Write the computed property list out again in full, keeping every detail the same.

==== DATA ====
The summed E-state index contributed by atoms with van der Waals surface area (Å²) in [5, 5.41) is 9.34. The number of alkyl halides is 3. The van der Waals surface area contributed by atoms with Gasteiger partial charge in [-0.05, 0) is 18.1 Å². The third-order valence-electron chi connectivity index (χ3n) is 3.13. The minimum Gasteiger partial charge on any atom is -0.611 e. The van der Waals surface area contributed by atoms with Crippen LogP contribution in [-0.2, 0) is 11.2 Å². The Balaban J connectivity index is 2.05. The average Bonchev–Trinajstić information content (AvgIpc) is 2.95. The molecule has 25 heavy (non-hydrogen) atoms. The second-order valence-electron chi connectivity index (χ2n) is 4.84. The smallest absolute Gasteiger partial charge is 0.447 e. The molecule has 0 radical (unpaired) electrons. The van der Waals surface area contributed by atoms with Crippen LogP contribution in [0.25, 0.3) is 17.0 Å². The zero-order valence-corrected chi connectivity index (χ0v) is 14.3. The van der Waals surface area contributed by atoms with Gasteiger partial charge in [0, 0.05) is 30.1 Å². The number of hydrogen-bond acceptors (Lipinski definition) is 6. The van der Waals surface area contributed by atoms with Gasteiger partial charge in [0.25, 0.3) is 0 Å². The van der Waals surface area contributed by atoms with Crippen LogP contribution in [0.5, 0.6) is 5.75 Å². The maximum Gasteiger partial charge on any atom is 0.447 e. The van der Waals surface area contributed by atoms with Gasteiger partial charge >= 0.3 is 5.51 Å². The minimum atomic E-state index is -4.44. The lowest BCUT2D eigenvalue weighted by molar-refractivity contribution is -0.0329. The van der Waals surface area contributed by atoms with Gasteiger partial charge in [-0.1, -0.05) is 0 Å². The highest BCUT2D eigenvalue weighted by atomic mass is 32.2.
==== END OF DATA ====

The summed E-state index contributed by atoms with van der Waals surface area (Å²) in [5, 5.41) is 9.34. The number of alkyl halides is 3. The van der Waals surface area contributed by atoms with Gasteiger partial charge in [-0.05, 0) is 18.1 Å². The third-order valence-electron chi connectivity index (χ3n) is 3.13. The minimum Gasteiger partial charge on any atom is -0.611 e. The van der Waals surface area contributed by atoms with Crippen LogP contribution in [-0.2, 0) is 11.2 Å². The Balaban J connectivity index is 2.05. The average Bonchev–Trinajstić information content (AvgIpc) is 2.95. The molecule has 25 heavy (non-hydrogen) atoms. The second-order valence-electron chi connectivity index (χ2n) is 4.84. The smallest absolute Gasteiger partial charge is 0.447 e. The molecule has 0 radical (unpaired) electrons. The van der Waals surface area contributed by atoms with Crippen LogP contribution in [0.25, 0.3) is 17.0 Å². The zero-order valence-corrected chi connectivity index (χ0v) is 14.3. The van der Waals surface area contributed by atoms with Gasteiger partial charge in [0, 0.05) is 30.1 Å². The number of hydrogen-bond acceptors (Lipinski definition) is 6. The van der Waals surface area contributed by atoms with Gasteiger partial charge in [0.25, 0.3) is 0 Å². The van der Waals surface area contributed by atoms with Crippen LogP contribution in [0.5, 0.6) is 5.75 Å². The maximum Gasteiger partial charge on any atom is 0.447 e. The van der Waals surface area contributed by atoms with Gasteiger partial charge >= 0.3 is 5.51 Å². The minimum atomic E-state index is -4.44. The lowest BCUT2D eigenvalue weighted by molar-refractivity contribution is -0.0329. The van der Waals surface area contributed by atoms with Gasteiger partial charge in [-0.1, -0.05) is 0 Å². The highest BCUT2D eigenvalue weighted by atomic mass is 32.2.